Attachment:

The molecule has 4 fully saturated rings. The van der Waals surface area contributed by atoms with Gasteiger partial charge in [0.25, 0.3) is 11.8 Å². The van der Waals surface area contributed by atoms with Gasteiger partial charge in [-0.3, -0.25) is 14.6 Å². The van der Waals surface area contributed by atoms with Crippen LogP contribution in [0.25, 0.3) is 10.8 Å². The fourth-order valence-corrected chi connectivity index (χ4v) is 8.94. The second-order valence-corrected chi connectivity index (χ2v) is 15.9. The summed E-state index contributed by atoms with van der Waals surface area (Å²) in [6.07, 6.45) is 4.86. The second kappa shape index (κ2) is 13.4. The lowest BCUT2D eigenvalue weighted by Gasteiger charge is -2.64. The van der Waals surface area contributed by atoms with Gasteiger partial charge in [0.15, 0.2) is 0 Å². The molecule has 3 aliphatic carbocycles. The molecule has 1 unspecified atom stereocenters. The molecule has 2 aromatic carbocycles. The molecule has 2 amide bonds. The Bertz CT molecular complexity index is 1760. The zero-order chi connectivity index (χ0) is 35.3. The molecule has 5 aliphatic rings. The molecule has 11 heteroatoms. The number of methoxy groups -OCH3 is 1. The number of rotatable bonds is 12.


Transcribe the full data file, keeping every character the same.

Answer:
The molecule has 4 fully saturated rings. The van der Waals surface area contributed by atoms with Gasteiger partial charge in [0.25, 0.3) is 11.8 Å². The van der Waals surface area contributed by atoms with Gasteiger partial charge in [-0.3, -0.25) is 14.6 Å². The van der Waals surface area contributed by atoms with Crippen LogP contribution in [0.25, 0.3) is 10.8 Å². The fourth-order valence-corrected chi connectivity index (χ4v) is 8.94. The second-order valence-corrected chi connectivity index (χ2v) is 15.9. The summed E-state index contributed by atoms with van der Waals surface area (Å²) in [6.07, 6.45) is 4.86. The second kappa shape index (κ2) is 13.4. The lowest BCUT2D eigenvalue weighted by Gasteiger charge is -2.64. The van der Waals surface area contributed by atoms with Gasteiger partial charge in [0.15, 0.2) is 0 Å². The molecule has 3 aliphatic carbocycles. The molecule has 1 unspecified atom stereocenters. The molecule has 2 aromatic carbocycles. The molecule has 2 amide bonds. The Bertz CT molecular complexity index is 1760. The zero-order chi connectivity index (χ0) is 35.3. The molecule has 5 aliphatic rings. The molecule has 11 heteroatoms. The number of methoxy groups -OCH3 is 1. The number of rotatable bonds is 12.